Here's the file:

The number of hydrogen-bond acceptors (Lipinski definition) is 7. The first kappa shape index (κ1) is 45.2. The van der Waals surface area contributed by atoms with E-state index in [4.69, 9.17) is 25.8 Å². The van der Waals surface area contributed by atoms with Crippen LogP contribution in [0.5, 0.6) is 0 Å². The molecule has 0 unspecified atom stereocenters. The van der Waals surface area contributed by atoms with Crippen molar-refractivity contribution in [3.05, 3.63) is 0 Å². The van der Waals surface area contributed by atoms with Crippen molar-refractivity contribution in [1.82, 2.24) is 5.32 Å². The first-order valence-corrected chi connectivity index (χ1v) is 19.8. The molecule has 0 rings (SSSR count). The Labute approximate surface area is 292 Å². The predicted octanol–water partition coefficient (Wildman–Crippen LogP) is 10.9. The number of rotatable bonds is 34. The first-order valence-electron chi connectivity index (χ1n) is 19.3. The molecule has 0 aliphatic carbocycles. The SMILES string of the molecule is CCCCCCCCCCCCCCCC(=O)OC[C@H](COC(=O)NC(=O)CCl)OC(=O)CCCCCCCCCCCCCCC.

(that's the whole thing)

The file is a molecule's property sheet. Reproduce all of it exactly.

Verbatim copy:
The number of hydrogen-bond acceptors (Lipinski definition) is 7. The first kappa shape index (κ1) is 45.2. The van der Waals surface area contributed by atoms with E-state index in [4.69, 9.17) is 25.8 Å². The van der Waals surface area contributed by atoms with Crippen LogP contribution in [0.5, 0.6) is 0 Å². The molecule has 0 unspecified atom stereocenters. The van der Waals surface area contributed by atoms with Crippen molar-refractivity contribution in [3.05, 3.63) is 0 Å². The van der Waals surface area contributed by atoms with Crippen molar-refractivity contribution in [1.82, 2.24) is 5.32 Å². The first-order valence-corrected chi connectivity index (χ1v) is 19.8. The molecule has 0 rings (SSSR count). The Labute approximate surface area is 292 Å². The predicted octanol–water partition coefficient (Wildman–Crippen LogP) is 10.9. The number of rotatable bonds is 34. The first-order valence-electron chi connectivity index (χ1n) is 19.3. The molecule has 0 aliphatic carbocycles. The SMILES string of the molecule is CCCCCCCCCCCCCCCC(=O)OC[C@H](COC(=O)NC(=O)CCl)OC(=O)CCCCCCCCCCCCCCC.